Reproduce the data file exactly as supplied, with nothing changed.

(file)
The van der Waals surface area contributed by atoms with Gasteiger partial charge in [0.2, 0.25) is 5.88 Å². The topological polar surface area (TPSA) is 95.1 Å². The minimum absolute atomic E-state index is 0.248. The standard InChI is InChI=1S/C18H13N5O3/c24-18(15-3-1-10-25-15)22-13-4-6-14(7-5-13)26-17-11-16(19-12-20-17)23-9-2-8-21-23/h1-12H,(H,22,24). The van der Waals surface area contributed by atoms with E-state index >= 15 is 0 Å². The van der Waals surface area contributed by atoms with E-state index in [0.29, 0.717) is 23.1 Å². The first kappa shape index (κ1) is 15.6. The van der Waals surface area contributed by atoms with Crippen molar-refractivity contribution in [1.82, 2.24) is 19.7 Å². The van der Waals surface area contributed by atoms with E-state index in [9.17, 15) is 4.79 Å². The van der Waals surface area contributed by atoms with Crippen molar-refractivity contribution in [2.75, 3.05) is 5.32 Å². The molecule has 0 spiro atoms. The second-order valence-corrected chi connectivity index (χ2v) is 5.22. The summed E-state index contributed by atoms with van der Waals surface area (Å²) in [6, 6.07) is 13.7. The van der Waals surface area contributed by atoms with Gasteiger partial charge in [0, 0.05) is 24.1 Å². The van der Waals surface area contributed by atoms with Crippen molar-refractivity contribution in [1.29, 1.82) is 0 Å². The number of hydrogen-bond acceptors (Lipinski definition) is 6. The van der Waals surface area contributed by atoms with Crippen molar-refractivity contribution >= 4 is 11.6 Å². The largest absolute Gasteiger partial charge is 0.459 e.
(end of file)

The van der Waals surface area contributed by atoms with Gasteiger partial charge in [0.2, 0.25) is 5.88 Å². The topological polar surface area (TPSA) is 95.1 Å². The minimum absolute atomic E-state index is 0.248. The standard InChI is InChI=1S/C18H13N5O3/c24-18(15-3-1-10-25-15)22-13-4-6-14(7-5-13)26-17-11-16(19-12-20-17)23-9-2-8-21-23/h1-12H,(H,22,24). The van der Waals surface area contributed by atoms with E-state index >= 15 is 0 Å². The van der Waals surface area contributed by atoms with E-state index in [0.29, 0.717) is 23.1 Å². The first kappa shape index (κ1) is 15.6. The van der Waals surface area contributed by atoms with Crippen molar-refractivity contribution in [1.82, 2.24) is 19.7 Å². The van der Waals surface area contributed by atoms with E-state index in [9.17, 15) is 4.79 Å². The van der Waals surface area contributed by atoms with Crippen molar-refractivity contribution in [2.75, 3.05) is 5.32 Å². The molecule has 0 spiro atoms. The second-order valence-corrected chi connectivity index (χ2v) is 5.22. The summed E-state index contributed by atoms with van der Waals surface area (Å²) in [6, 6.07) is 13.7. The van der Waals surface area contributed by atoms with Gasteiger partial charge in [0, 0.05) is 24.1 Å². The van der Waals surface area contributed by atoms with Crippen molar-refractivity contribution in [1.29, 1.82) is 0 Å². The number of hydrogen-bond acceptors (Lipinski definition) is 6. The van der Waals surface area contributed by atoms with Crippen molar-refractivity contribution >= 4 is 11.6 Å². The largest absolute Gasteiger partial charge is 0.459 e.